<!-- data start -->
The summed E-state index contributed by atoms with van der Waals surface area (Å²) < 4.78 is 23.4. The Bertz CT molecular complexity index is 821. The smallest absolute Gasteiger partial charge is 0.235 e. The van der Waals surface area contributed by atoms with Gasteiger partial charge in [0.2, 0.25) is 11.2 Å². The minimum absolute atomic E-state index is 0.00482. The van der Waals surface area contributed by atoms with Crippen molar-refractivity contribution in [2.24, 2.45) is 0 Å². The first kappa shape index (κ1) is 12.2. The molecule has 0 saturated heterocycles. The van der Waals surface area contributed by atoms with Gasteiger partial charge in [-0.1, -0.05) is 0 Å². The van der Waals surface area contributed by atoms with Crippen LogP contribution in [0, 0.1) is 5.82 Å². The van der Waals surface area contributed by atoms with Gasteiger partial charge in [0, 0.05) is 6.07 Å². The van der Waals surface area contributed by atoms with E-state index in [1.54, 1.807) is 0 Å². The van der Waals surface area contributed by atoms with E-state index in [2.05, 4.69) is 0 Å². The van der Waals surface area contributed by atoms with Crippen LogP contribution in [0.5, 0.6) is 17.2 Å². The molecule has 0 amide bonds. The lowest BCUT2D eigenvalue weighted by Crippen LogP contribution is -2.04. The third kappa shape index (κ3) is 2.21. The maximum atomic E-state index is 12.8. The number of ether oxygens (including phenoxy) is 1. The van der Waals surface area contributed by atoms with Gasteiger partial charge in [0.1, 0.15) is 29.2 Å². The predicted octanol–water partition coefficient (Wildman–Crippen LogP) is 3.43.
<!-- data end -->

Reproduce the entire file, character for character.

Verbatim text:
The summed E-state index contributed by atoms with van der Waals surface area (Å²) < 4.78 is 23.4. The Bertz CT molecular complexity index is 821. The smallest absolute Gasteiger partial charge is 0.235 e. The van der Waals surface area contributed by atoms with Gasteiger partial charge in [0.2, 0.25) is 11.2 Å². The minimum absolute atomic E-state index is 0.00482. The van der Waals surface area contributed by atoms with Crippen molar-refractivity contribution in [2.24, 2.45) is 0 Å². The first kappa shape index (κ1) is 12.2. The molecule has 0 saturated heterocycles. The van der Waals surface area contributed by atoms with Gasteiger partial charge in [-0.1, -0.05) is 0 Å². The van der Waals surface area contributed by atoms with Crippen LogP contribution in [0, 0.1) is 5.82 Å². The van der Waals surface area contributed by atoms with Gasteiger partial charge in [0, 0.05) is 6.07 Å². The van der Waals surface area contributed by atoms with E-state index in [1.54, 1.807) is 0 Å². The van der Waals surface area contributed by atoms with E-state index in [2.05, 4.69) is 0 Å². The van der Waals surface area contributed by atoms with Crippen LogP contribution in [0.5, 0.6) is 17.2 Å². The molecule has 0 amide bonds. The lowest BCUT2D eigenvalue weighted by Crippen LogP contribution is -2.04. The third kappa shape index (κ3) is 2.21. The maximum atomic E-state index is 12.8. The number of ether oxygens (including phenoxy) is 1. The van der Waals surface area contributed by atoms with Gasteiger partial charge in [0.1, 0.15) is 29.2 Å². The predicted octanol–water partition coefficient (Wildman–Crippen LogP) is 3.43.